Well it was a good weekend in the end. The rain finally stopped on Saturday afternoon. Until then it had rained every day since I got back from the US. A couple nights it really stormed but most of the time it was a light rain that the farmers probably loved but it was beginning to annoy the hell out of me. The photo for this blog is from me playing with the new lens in the apartment on Saturday. I was testing the depth of field. That picture was taken from way across on the other side of the apartment! Are you impressed?
Sunday I didn’t do much even though the sun was finally out. I was near the end of Travels with Herodotus (because of the previously mentioned rainy nights) so I was compelled to keep reading until it was finished. I like the book but it was a little too much about Herodotus. I wanted to read more about the author. He was a reporter born in Poland and started going overseas for his newspaper in 1955. It was fascinating to read about his impressions of going off exotic countries. His first assignment was India in 1955. You can only imagine what a different world it was in every way. Then he’s back in Poland for a while but he soon gets a new assignment in China and then after that Africa so you see what I mean about his travels. He has some incredible stories to tell but you only get a taste. But I realize now the book itself is pretty short and I guess he keeps to the point, which is comparing the East to the West from a reporter’s point without taking one side. Dare I say it, “an objective view”? Something I would love to hear more of these days. Herodotus could be considered the first “reporter” in the author’s opinion. Herodotus attempted to compare “Greeks to non-Greeks” in his book The Histories (which everyone now agrees should be translated as The Inquiries). Herodotus does so by traveling to the ends of the earth (at least the ends of the earth around 450 BC). The author admires how Herodotus wants to see for himself and relates everything in very non-bias manner, especially for his era. If you read this book then I highly recommend having the map in Wikipedia section on Herodotus handy. That way you understand where he is and why sometimes it doesn’t make sense with what we know about geography today. Overall I recommend the book, as it is an interesting read about a reporter’s duty and how little people haven't changed in 3,000 years. It always is “us verses them” from both sides.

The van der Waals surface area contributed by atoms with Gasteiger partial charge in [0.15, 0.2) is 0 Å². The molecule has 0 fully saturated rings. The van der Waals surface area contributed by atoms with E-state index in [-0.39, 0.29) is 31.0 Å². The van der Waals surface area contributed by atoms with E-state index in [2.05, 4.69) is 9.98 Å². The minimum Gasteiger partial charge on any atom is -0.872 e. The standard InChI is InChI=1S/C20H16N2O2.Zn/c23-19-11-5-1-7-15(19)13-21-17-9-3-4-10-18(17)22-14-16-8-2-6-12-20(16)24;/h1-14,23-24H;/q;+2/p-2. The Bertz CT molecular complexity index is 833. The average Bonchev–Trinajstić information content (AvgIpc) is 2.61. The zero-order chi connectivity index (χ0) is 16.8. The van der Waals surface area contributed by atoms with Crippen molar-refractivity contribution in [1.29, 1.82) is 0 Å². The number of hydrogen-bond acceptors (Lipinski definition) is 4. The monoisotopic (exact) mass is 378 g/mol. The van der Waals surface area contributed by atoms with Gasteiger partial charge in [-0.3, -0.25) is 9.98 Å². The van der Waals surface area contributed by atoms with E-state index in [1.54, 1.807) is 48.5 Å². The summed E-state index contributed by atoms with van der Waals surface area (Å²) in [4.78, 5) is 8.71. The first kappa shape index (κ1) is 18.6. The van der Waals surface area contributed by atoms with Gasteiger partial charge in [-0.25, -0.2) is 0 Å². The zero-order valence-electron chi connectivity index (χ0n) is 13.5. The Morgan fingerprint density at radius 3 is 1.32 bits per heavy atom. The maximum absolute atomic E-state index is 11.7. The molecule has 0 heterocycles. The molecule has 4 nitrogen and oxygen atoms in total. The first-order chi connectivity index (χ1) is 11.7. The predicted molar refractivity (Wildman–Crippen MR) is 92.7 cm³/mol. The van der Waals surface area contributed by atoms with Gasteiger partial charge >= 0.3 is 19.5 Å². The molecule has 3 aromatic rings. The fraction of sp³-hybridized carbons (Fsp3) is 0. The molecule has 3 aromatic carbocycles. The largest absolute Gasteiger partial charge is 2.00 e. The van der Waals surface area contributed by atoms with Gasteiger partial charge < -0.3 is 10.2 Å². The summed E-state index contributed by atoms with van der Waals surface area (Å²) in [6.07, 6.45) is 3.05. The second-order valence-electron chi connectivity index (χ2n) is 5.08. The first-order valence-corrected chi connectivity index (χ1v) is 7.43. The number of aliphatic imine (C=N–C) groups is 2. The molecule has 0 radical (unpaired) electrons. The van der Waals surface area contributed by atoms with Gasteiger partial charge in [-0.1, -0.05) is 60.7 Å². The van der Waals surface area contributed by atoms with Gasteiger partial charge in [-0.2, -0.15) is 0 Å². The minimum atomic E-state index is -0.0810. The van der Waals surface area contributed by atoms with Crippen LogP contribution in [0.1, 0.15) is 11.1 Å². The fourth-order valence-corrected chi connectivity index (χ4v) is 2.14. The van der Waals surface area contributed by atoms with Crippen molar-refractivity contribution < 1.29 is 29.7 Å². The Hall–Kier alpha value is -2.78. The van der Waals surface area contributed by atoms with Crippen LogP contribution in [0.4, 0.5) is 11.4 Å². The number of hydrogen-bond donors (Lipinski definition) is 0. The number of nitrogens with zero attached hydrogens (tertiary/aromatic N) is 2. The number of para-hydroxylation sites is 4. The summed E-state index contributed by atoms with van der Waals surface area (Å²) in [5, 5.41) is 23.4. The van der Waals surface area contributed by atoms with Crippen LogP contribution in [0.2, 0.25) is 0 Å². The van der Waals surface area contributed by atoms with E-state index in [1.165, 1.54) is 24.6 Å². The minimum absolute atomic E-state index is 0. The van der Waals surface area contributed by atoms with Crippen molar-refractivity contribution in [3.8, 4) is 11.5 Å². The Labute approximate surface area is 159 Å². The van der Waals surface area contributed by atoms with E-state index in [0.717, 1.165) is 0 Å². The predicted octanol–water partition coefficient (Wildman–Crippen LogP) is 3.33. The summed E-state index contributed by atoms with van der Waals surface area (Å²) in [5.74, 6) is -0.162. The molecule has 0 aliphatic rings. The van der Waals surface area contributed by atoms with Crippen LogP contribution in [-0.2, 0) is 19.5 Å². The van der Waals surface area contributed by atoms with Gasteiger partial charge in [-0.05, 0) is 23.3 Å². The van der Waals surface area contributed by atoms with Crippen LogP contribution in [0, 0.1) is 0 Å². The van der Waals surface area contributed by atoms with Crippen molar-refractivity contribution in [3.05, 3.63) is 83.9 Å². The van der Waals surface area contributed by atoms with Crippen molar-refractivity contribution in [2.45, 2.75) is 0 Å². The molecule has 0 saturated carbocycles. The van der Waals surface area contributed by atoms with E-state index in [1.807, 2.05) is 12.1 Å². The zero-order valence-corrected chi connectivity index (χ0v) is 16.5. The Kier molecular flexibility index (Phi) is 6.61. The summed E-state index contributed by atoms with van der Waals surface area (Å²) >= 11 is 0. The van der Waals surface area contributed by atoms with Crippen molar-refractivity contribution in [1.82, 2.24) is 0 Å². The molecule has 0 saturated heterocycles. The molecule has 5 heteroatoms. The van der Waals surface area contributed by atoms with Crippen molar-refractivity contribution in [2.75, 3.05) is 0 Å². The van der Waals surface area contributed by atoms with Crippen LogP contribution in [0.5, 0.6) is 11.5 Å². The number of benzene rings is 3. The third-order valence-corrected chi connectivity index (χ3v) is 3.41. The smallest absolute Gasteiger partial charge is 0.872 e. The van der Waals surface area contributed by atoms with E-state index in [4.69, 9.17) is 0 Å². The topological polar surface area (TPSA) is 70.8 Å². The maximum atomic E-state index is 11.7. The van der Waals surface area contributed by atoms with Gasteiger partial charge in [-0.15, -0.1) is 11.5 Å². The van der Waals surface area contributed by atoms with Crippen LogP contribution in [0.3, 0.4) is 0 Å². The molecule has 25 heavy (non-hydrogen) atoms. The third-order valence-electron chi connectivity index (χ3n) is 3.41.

Now I have to get back to Pliny the Elder. I left him in the middle of describing all the sea creatures he knows….